Since the second they asked, “Do you want to direct this?” As a television writer, you’re a producer on set and you control so much of the storytelling, so it was amazing to have that agency and control and be in the driver's seat for a feature as well. Especially for a project like this—it’s so specific and could go off the rails so easily. But if it was going to go off the rails, I wanted to be at the helm.

So you weren’t even thinking about directing it when you and your co-writers, Cherry Chevapravatdumrong and Teresa Hsiao, were first writing the script?

No. When we were coming up with a list of directors, I had not been thinking of myself in that role. They came back to me the next day and said, “You know what? You should think about directing this if that’s something you’re open to.” And the first thing out of my mouth was a big fat yes. But I was very cognizant of the fact that this is a very specific project. We’ve never had an R-rated comedy with three women and a non-binary [person] at the center in this way.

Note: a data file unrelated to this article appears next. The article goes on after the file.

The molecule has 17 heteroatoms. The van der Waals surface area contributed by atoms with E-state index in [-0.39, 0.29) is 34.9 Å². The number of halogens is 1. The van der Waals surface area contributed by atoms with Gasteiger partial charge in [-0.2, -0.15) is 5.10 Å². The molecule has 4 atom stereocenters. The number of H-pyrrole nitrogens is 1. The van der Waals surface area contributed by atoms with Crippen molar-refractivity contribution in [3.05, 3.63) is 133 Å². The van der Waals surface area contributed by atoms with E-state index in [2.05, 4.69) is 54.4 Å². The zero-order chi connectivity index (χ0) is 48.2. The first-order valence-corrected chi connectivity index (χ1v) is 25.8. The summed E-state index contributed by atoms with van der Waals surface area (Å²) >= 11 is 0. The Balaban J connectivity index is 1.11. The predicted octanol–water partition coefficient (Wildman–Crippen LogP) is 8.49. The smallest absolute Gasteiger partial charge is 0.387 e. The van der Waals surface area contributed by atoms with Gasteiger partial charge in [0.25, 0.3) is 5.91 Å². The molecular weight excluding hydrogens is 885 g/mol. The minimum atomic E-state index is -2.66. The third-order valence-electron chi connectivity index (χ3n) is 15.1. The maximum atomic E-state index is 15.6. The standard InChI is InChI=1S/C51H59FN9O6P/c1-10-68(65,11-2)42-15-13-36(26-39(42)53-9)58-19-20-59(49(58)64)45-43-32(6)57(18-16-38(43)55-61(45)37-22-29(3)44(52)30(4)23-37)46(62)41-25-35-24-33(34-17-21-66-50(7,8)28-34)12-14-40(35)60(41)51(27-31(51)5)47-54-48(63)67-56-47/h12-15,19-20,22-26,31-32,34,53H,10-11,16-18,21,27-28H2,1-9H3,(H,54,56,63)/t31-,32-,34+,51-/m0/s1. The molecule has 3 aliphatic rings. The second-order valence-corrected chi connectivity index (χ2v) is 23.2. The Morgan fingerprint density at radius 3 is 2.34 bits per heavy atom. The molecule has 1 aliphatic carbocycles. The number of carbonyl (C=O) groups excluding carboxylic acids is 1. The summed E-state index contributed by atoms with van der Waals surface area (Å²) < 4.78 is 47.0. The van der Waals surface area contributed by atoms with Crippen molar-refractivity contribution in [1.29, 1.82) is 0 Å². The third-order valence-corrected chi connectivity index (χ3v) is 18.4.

How did you settle on this story? What is it about this raunchy style comedy that appealed to you in the first place?

It came from my friends and I just hanging out, as girlfriends do. We’d be shooting the shit over dinner and just telling each other the stupidest, most ridiculous, messiest stories from our lives. Sometimes, people have this idea about women—particularly Asian women—that we don’t “go there.” But let me tell you: we go there! Our moms and our aunts go there! Maybe not in public. But behind closed doors? I think women, across the board, from whatever demographic you are, [when you’re] among your people, your sisters, your friends, you are talking about these things in some way. Because if you don’t tell it, who will?